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Cell Cycle. 2009 Dec 15;8(24):4168-75.

The p53 target Plk2 interacts with TSC proteins impacting mTOR signaling, tumor growth and chemosensitivity under hypoxic conditions.

Author information

1
Laboratory of Molecular Oncology and Cell Cycle Regulation, Department of Medicine, The Institute for Translational Medicine and Therapeutics, and Abramson Comprehensive Cancer Center, University of Pennsylvania School of Medicine, Philadelphia, PA, USA.

Abstract

Tuberous sclerosis complex 1 (TSC1) inhibits mammalian target of rapamycin (mTOR), a central promotor of cell growth and proliferation. The protein product of the TSC1 gene, hamartin (referred to as TSC1) is known to interact with Polo-like kinase 1 (Plk1) in a cell cycle regulated, phosphorylation-dependent manner. We hypothesized that the p53 target gene, Plk2, is a tumor suppressor, mediating its tumor suppressor function through interactions with TSC1 that facilitate TSC1/2 restraint of mTOR under hypoxic stress. We found that human lung tumor cells deficient in Plk2 grew larger than control tumors, and that Plk2 interacts with endogenous TSC1 protein. Additionally, C-terminal Plk2-GST fusion protein bound both TSC1 and TSC2 proteins. TSC1 levels were elevated in response to Adriamycin and cells transiently overexpressing Plk2 demonstrated decreased phosphorylation of the downstream target of mTOR, ribosomal protein p70S6 kinase during hypoxia. Plk2 levels were inversely correlated with cytoplasmic p70S6K phosphorylation. Plk2 levels did not increase in response to DNA damage (Adriamycin, CPT -11) when HCT 116 and H460 cells were exposed to hypoxia. TSC1-deficient mouse embryonic fibroblasts with TSC1 added back demonstrated decreased S6K phosphorylation, which was further decreased when Plk2 was transiently overexpressed. Interestingly, under normoxia, Plk2 deficient tumor cells demonstrated increased apoptosis in response to various chemotherapeutic agents including CPT -11 but increased resistance to apoptotic death after CPT-11 treatment under hypoxia, and tumor xenografts comprised of these Plk2-deficient cells were resistant to CPT -11. Our results point to a novel Plk2-TSC1 interaction with effects on mTOR signaling during hypoxia, and tumor growth that may enable targeting Plk2 signaling in cancer therapy.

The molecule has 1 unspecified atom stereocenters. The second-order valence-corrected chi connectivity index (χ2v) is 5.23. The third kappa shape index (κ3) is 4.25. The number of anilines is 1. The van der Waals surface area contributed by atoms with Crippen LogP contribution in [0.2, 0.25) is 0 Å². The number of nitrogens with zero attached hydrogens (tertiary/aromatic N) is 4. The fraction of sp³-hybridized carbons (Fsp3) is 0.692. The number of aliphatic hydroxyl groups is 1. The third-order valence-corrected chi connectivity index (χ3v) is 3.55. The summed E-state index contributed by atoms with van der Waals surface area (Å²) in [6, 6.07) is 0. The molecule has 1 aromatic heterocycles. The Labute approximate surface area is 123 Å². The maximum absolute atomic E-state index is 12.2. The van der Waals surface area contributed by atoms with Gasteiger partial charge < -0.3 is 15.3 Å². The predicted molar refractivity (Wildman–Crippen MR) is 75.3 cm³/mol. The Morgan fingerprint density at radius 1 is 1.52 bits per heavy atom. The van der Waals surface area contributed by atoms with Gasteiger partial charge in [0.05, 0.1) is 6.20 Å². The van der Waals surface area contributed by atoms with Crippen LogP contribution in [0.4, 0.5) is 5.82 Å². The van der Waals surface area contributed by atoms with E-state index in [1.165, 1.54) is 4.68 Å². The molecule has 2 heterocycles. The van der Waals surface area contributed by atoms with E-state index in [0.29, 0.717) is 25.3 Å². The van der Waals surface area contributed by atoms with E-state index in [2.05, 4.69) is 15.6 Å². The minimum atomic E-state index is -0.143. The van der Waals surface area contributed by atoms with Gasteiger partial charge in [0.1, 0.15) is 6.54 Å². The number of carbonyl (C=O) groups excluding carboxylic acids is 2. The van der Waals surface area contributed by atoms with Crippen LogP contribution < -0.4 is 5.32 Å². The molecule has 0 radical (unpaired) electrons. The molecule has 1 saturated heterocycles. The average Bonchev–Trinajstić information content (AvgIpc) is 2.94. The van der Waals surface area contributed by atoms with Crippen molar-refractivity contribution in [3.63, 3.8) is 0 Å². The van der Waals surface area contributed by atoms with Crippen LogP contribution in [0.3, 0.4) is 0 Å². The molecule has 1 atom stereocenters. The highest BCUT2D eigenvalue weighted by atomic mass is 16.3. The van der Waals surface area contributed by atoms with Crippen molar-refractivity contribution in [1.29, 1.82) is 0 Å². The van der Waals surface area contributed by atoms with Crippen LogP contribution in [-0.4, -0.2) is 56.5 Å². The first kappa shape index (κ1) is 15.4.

PMID:
20054236
PMCID:
PMC2975271
DOI:
10.4161/cc.8.24.10800
[Indexed for MEDLINE]
Free PMC Article

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